Companies need to show repeatability to demonstrate that there is a big business to be built. It really matters what sort of traction you have and whether that’s increasing. One VC even went as far as to say that he finds it difficult to imagine a market that doesn’t exist yet – so we need to be sure that we are clear on the existing problem that we are solving for a proven and potentially massive number of customers. I loved Victoria’s comment about being able to be a salesperson and “make your company seem as big as you can, without crossing the line”.
A Solid Team and Culture
GV uses analytical input into their process, but Graham Spencer, Managing Partner, was hesitant to answer whether GV uses any sort of analytics tool to assess entrepreneurs! An experienced team, who have had prior exits and many years in the target industry reduces VC risk when assessing an opportunity. Transparency is important – and founders must be able to present real candour about the challenges they are going to face – confidence in knowing that there will be obstacles that are going to need support to work through. The ability to recruit and retain people is key, so it’s important to have a unique set of values and attributes that attracts people to your company.
Founders must be likeable – the humble kiwi attitude serves well. And making that first impression is everything – you don’t need to fly to meet in person but make those first few moments on the phone count.
US location, preferably San Francisco
Ramzi Ramsey at Softbank said it well – “US early stage VCs are lazy, and distance is a problem”. He went on to say that the investor’s greatest resource is time and if they are wanting to add value then the more cost/time it takes, that just leads to it being more effective to do it locally.
And there was more support among the VCs we met for a San Francisco location, with them saying things like – Every geography has lost mindshare to San Francisco, so being local is best. Ultimately the US is a giant market and to win there means you need to be there. The more specialized the market, the more important it is to be US-based. On the other hand, if you are building a consumer product for India, then perhaps the US is not so important. Generally, a C-corp in the US is the preference as it’s lower risk. If the company’s NZ-based, but prepared to flip to the US, relocating the founder/CEO and the sale team and leaving the R&D team in NZ, then that would be acceptable.
Some parting thoughts mixed with a bit of advice
So I’ll just say that I think the insight gained in our first tour engagement is pretty much spot-on when assessing what San Francisco VCs are looking for in their investments – known entities, with a solid team and culture, traction in a market with a massive opportunity, and preferably with the founder located or relocating to San Francisco. There are always exceptions, but I reckon that it’s likely much tougher going for those in the minority.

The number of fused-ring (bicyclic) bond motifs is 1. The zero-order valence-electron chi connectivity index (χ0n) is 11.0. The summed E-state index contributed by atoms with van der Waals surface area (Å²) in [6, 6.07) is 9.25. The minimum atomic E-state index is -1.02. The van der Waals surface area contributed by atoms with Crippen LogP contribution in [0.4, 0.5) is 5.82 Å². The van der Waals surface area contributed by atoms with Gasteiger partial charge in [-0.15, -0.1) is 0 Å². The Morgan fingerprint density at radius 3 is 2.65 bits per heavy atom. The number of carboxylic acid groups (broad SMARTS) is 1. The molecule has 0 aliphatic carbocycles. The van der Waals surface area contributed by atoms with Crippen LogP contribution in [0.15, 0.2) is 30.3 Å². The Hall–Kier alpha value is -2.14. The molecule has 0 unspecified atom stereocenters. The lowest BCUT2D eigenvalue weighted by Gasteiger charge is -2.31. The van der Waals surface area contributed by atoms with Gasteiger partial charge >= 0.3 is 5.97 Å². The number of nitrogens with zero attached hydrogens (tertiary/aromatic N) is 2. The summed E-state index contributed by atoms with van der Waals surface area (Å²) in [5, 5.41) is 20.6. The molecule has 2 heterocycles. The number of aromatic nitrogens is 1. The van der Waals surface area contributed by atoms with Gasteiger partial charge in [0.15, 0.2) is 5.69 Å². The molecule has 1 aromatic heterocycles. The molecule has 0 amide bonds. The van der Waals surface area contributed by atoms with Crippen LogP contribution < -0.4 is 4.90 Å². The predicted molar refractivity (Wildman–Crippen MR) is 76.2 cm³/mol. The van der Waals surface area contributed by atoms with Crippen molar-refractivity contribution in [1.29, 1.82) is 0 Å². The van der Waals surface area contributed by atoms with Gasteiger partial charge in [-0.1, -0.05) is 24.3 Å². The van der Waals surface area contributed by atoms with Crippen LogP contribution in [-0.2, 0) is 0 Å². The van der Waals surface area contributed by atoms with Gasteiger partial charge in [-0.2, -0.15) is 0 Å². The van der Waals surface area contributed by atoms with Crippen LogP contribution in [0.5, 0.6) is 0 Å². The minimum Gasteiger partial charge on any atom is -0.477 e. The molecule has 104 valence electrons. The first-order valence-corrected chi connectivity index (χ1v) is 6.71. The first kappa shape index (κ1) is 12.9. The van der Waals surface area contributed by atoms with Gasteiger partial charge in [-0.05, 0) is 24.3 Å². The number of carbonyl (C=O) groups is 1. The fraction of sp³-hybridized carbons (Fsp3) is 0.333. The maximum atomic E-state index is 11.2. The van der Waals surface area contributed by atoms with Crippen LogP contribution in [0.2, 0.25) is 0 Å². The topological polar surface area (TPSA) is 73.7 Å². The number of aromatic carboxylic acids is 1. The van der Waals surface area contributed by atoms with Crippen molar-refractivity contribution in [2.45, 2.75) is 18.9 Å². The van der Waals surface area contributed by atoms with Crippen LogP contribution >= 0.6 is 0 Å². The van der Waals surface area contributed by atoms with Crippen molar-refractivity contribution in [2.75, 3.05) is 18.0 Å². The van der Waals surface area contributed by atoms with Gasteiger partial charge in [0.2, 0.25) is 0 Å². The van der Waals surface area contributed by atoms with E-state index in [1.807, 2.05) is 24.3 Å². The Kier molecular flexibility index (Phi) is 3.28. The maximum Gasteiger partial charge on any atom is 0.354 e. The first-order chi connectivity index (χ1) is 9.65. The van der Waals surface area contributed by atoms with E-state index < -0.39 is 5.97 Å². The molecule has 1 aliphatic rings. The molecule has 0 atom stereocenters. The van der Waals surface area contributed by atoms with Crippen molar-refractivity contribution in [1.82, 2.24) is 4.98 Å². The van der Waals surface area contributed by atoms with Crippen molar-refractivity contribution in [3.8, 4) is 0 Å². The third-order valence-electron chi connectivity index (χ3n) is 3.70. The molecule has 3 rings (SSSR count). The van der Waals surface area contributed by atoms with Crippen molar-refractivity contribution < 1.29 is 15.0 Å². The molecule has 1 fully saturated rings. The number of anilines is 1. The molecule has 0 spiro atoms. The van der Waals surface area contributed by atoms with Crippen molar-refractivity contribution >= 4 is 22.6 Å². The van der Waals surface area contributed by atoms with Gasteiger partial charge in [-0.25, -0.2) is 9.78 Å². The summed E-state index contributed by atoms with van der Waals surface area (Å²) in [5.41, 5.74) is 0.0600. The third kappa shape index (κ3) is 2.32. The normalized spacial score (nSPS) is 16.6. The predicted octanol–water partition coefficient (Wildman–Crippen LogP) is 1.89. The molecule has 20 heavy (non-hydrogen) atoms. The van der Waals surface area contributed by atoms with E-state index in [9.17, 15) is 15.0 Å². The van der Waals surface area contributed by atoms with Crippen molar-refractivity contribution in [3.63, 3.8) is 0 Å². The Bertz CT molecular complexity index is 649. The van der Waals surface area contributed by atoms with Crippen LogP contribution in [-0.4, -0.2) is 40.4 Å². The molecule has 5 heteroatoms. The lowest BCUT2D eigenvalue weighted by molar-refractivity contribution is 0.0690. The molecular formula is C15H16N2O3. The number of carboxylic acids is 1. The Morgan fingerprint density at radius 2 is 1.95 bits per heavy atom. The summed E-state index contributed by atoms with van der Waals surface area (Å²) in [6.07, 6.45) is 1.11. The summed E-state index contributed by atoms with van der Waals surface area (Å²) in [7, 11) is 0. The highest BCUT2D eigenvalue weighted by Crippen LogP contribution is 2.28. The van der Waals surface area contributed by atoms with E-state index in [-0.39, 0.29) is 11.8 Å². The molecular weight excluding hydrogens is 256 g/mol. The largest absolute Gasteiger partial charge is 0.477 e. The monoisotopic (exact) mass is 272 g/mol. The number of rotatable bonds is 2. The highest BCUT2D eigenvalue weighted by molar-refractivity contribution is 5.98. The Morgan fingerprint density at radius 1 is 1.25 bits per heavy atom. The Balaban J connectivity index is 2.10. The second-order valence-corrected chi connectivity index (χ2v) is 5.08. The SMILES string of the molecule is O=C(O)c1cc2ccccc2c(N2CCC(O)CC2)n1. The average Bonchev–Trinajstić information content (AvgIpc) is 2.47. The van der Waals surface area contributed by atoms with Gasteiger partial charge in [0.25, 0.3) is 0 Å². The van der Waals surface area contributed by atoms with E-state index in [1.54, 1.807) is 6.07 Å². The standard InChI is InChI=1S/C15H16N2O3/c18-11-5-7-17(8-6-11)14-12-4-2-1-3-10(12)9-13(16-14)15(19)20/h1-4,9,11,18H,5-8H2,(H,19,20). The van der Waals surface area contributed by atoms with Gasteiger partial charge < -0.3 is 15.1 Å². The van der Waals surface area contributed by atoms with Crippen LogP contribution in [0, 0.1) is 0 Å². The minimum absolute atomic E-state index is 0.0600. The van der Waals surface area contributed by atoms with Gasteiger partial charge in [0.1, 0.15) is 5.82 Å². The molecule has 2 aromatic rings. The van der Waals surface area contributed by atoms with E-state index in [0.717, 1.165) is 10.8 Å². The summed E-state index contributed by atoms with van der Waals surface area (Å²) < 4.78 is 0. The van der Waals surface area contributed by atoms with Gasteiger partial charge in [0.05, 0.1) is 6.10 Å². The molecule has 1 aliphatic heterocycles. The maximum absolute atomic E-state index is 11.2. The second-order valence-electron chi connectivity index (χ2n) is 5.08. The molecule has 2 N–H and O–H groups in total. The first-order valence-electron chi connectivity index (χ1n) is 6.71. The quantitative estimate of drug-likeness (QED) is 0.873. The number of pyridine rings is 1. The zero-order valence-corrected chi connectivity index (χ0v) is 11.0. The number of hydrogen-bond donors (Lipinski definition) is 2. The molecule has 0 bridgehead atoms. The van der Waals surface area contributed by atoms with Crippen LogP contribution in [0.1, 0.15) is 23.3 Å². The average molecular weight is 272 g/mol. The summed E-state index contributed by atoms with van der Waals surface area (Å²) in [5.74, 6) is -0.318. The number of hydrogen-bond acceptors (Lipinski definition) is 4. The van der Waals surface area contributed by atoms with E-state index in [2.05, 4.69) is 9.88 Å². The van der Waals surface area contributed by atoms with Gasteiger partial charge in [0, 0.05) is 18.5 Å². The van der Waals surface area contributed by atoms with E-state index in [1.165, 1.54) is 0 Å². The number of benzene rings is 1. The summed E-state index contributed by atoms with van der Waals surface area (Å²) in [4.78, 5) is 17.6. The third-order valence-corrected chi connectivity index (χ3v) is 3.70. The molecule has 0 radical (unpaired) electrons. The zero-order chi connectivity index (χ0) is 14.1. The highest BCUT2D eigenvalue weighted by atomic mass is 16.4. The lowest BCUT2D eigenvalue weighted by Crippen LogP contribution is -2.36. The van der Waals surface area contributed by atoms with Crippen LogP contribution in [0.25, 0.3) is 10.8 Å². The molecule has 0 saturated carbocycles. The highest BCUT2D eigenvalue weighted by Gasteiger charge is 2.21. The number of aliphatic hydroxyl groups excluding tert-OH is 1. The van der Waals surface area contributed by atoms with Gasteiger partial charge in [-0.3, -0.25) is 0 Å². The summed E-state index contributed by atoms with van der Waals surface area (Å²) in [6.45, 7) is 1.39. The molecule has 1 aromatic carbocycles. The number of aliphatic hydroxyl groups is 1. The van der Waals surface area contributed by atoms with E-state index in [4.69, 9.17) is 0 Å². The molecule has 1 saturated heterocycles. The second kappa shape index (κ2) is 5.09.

Kiwi founders need very big ambitions and to think global from the outset, then be open to making the move. They need a board that supports that, so be sure early investors are aligned with those ambitions. The brave ones who have gone before have proven and are still proving that San Francisco is where (most of) the action, and (most of) the capital, is.
VCs are generally looking for reasons to say “no” and 99% of interactions get that outcome. To stand out, in addition to getting to product market fit and building a meaningful customer base preferably in the US, founders need to be networked in, known in advance and publishing regular content. “Content is a honey-pot for VCs” – one said we’d be shocked at how much they read.
As a founder, be prepared to tell your personal story, in person, not in slides – “the authenticity of the moment you decided [to start your business] is very important. This is VC Candy”.
When at the point of taking on a VC, or any investor for that matter, ensure they have the same stomach for risk. In the words of Ling Wong, EHF Fellow and General Partner at Sealane, regarding risk appetite, “Past behavior is a great indicator of future behavior in that case. When things go bad, as they invariably will, then you want them to work through that with you.” So, be thorough in your VC due diligence before accepting capital into the company and know what sort of relationship you’re getting into.
Relationships are everything. Common sense really, but it is important to cultivate them, building interconnected and robust networks. These take time and effort to develop, but this is one of the most important things for a founder to be able to do. So, find ten founders that are one step ahead of where your company is at and engage with them. Their knowledge, insights and connections will help you to take that next leap – chances are each of them can introduce you to a whole bunch of VCs.
And finally, at yes, the end of page three – if anyone reading this has the opportunity to participate in a future delegation of this nature, I cannot recommend it highly enough. I’m guessing I won’t be allowed on the next one – but I’d certainly go again, given the chance. Thanks EHF and AANZ for a truly capital-ivating tour.
Words by Katherine Sandford